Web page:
This morning I got up early to go photograph the workers crane in the first section of a new 270-foot long bike and pedestrian bridge from the Domes to new park and extension of the Hank Aaron State Trail under construction in the Menomonee Valley. The whole lift took about an hour and was in place by 9:30 AM.
The remaining two 103 foot long sections will be lifted into place over the next two days. There are good spectating opportunities from the sidewalk on the 27th Street Viaduct. If you want to watch, you should probably show up no later than 7:30 in the morning. Dress warm in case you have to stand around and wait for a couple of hours like I did.
Once complete this bridge will connect the Domes and the Clarke Square Neighborhood to a park that is under construction in the Valley between 27th and 37th Streets. The 24-acre site was once a rail yard nicknamed the Airline Yards, but has been vacant for decades. The project is one in a series of integrated projects made possible through Menomonee Valley- From the Ground Up, a collaboration of the State of Wisconsin, City of Milwaukee, Menomonee Valley Partners, and Urban Ecology Center, with financial support from public and private sector partners.
The new park and bridge will become part of the Hank Aaron State Trail, owned and operated through a partnership of the City of Milwaukee and the Wisconsin Department of Natural Resources. When opened in summer 2013, the park will include two bike/pedestrian bridges, community gardens, access to the Menomonee River for fishing and canoeing, a mile of trails, and new habitat for birds, fish, and other wildlife. The park will become an outdoor science classroom for a new branch of the Urban Ecology Center, an organization that uses urban natural areas for hands-on science and environmental education through school partnerships and community programs. A bike/pedestrian bridge will connect the park to Mitchell Park and the Clarke Square neighborhood.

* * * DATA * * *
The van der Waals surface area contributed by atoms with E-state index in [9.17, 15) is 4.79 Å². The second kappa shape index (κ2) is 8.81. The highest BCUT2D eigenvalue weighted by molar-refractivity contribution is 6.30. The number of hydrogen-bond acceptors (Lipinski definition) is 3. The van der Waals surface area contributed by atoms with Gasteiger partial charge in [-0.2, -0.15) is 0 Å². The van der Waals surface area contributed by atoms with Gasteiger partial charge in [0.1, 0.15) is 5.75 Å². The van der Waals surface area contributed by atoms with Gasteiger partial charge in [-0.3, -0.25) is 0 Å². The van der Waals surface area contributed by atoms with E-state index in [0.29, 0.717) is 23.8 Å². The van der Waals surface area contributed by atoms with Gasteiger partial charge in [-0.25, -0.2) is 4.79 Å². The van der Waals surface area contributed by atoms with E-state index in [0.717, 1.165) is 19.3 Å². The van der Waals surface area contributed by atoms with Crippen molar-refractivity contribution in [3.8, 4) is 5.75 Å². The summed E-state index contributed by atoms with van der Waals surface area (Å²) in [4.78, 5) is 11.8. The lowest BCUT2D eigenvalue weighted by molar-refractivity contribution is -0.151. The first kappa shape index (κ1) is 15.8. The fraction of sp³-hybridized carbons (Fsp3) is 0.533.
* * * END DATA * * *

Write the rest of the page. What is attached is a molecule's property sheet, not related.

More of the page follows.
The whole redevelopment of the Valley has been really fun to watch. I remember in 1996 when the State approved the Hank Aaron State Trail plan and then in 2002 when City of Milwaukee had a National design competition for landscape design in the then industrial wasteland that was the Menomonee Valley. Since then it has been slow but steady progress. Today the Valley stands as a successful example of a government and private partnership. Thanks to all that planning, new life and jobs have returned to the Valley in abundance.
The Bike Fed’s new office along the trail is just one concrete example of trail oriented development. The still growing businesses in the Valley have already created more than 5,000 family supporting jobs and generate more than $12 million in state taxes and $4 million in property taxes. Just as important, life has returned to the once abandoned industrial area. Thousands of people ride, run and walk the Hank Aaron State Trail every week. During the salmon and trout runs, I typically see dozens of people throwing flies into the river, thick with spawning fish and dozens of fly fishermen on my daily rides to and from work.